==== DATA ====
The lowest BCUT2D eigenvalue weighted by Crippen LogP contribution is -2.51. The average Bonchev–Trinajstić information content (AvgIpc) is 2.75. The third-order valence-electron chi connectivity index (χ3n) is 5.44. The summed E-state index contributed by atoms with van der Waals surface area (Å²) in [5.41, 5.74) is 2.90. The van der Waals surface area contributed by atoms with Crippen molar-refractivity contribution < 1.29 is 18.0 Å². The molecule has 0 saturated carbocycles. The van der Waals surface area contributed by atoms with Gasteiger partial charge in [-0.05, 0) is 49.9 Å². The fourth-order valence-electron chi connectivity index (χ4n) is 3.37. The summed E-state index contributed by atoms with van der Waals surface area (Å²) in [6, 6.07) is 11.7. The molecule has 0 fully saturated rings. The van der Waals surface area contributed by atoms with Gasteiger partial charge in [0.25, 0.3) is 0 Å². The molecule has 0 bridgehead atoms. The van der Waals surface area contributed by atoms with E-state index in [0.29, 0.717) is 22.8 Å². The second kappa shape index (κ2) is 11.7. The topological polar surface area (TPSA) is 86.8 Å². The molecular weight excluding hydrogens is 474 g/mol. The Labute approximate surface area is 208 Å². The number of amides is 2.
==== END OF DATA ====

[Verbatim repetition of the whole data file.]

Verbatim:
The lowest BCUT2D eigenvalue weighted by Crippen LogP contribution is -2.51. The average Bonchev–Trinajstić information content (AvgIpc) is 2.75. The third-order valence-electron chi connectivity index (χ3n) is 5.44. The summed E-state index contributed by atoms with van der Waals surface area (Å²) in [5.41, 5.74) is 2.90. The van der Waals surface area contributed by atoms with Crippen molar-refractivity contribution < 1.29 is 18.0 Å². The molecule has 0 saturated carbocycles. The van der Waals surface area contributed by atoms with Gasteiger partial charge in [-0.05, 0) is 49.9 Å². The fourth-order valence-electron chi connectivity index (χ4n) is 3.37. The summed E-state index contributed by atoms with van der Waals surface area (Å²) in [6, 6.07) is 11.7. The molecule has 0 fully saturated rings. The van der Waals surface area contributed by atoms with Gasteiger partial charge in [0.25, 0.3) is 0 Å². The molecule has 0 bridgehead atoms. The van der Waals surface area contributed by atoms with E-state index in [0.29, 0.717) is 22.8 Å². The second kappa shape index (κ2) is 11.7. The topological polar surface area (TPSA) is 86.8 Å². The molecular weight excluding hydrogens is 474 g/mol. The Labute approximate surface area is 208 Å². The number of amides is 2.